Infinite time loop movie fans should give Palm Springs a chance, along with others who are simply curious. Who knows, you like many others may not find it as disappointing as I did.
Starring Kevin Bacon, Amanda Seyfried and Colin Blumenau; writer/director David Koepp’s horror/mystery You Should Have Left is set at a remote house in the Alps.
Having travelled there with his family, Bacon plays a screenwriter who’s hoping to write the sequel to his big hit film. Only, he begins to regret his decision following a severe case of writer’s block.
I’m drawn to this one because of Bacon, and certainly at the risk of never looking at light switches the same way again.
Maybe this movie will be more ‘mystery’ than ‘horror.’ You know, since I appreciate a good nights sleep free of nightmares more than I do movie induced scares. Fingers crossed we have a good great one here.
Eli Powers, Avery Tiiu Essex, Lowri Ann Richards and Joshua C Jackson also star.
Spenser Confidentialisn’t a perfect movie, but it is a fun action/comedy with some well-executed standout scenes.
Starring Mark Wahlberg, Winston Duke, Iliza Shlesinger and Alan Arkin; director Peter Berg’s story about an ex-felon who takes on Boston’s criminal underworld to solve a twisted murder conspiracy, may have a dip in pace near the beginning. It may also feel as though at least one specific aspect of the story comes across aa tad contrived. But overall, there’s enough humour, action and well-executed scenes to make Spenser Confidential more fun than not.
My favourite line in the whole film is ‘Don’t play with me right now, Ok? Give me the cloud.’ I promise it’s more amusing in context, which I haven’t provided here as that would spoil it.
In terms of the most memorable scenes, The first one take takes place at a Mexican restaurant, while the other involves much of what happens at ‘Wonderland’ towards the end.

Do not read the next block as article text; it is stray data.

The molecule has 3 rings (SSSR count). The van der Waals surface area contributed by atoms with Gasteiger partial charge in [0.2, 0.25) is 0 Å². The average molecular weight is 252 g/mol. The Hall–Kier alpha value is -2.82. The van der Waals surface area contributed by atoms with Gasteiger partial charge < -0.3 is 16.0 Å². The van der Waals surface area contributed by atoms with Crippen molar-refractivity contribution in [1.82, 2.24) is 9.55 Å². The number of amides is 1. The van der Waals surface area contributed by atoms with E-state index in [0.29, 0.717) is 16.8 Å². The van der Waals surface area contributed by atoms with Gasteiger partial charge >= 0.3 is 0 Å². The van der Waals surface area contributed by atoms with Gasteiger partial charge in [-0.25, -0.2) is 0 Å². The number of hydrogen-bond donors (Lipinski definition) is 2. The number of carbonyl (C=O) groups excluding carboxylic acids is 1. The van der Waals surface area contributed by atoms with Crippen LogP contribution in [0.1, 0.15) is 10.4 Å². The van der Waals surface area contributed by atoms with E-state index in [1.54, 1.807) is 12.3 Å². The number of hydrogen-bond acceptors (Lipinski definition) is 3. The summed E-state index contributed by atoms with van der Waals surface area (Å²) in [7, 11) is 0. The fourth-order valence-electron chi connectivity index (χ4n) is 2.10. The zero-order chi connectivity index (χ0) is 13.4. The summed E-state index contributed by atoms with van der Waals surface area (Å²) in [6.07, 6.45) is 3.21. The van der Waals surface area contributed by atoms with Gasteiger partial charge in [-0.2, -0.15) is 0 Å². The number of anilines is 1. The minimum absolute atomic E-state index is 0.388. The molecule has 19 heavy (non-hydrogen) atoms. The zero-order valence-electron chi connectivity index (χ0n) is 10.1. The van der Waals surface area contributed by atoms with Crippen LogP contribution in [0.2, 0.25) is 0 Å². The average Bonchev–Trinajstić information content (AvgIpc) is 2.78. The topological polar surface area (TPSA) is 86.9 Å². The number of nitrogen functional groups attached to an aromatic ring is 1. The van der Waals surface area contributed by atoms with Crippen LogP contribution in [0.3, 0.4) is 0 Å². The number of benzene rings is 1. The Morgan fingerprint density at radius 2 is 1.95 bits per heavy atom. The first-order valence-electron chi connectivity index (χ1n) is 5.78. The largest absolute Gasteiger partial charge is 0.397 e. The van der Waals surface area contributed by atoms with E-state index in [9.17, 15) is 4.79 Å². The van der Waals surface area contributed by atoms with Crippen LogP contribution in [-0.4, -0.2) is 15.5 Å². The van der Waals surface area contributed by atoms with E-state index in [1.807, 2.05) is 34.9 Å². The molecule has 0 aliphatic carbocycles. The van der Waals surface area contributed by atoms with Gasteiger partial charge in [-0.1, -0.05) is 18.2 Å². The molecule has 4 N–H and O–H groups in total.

Watch Spenser Confidential if you’re curious and for a central mystery that you’ll want to see solved.
I wanted to watch Midsommar because it came recommended by many. I needed to watch Midsommar because the murals in the very intriguing trailer looked great. I had to watch Midsommar because of its young, talented cast, mainly Florence Pugh and Will Poulter.
Now that I’ve finally seen Midsommar, what I really wouldn’t have done is watch Midsommar; had I remembered that it is, in fact, a horror film.
For those who might be thinking ’How could you not have known?’ Well, in my defence, the trailer I initially saw didn’t scream ‘scary movie,’ and neither did the synopsis, at first.
The original synopsis said something along the lines of ‘Things start to go awry on a summer trip after a young woman reluctantly caves in and goes along with her boyfriend’. Now, doesn’t this sound more like ‘relationship woes’ than ‘increasingly violent and bizarre competitioninvolving a Pagan cult?’
The things that impressed me most about director Ari Aster’s film, in addition to the performances include the story and tension. There’s also the sense of dread and the general unease that never seems to leave, but instead expertly builds and builds until the very dark and scary end. There’s also the memorable vulnerability and intensity in the way the opening scenes are captured.
The main thing I wish wasn’t quite so is how long it took for things to unfold at specific points. For example, approximately fifty minutes in, there’s a ceremony that went on for eternity, before a scary revelation happened. I also found it irksome to watch several of the characters make some extremely poor decisions; the kind that went against every single one of my survival instincts.
For everyone who isn’t a horror fan, including the version of me before watching this movie, ‘Stop right there!’ For the rest of you, enjoy!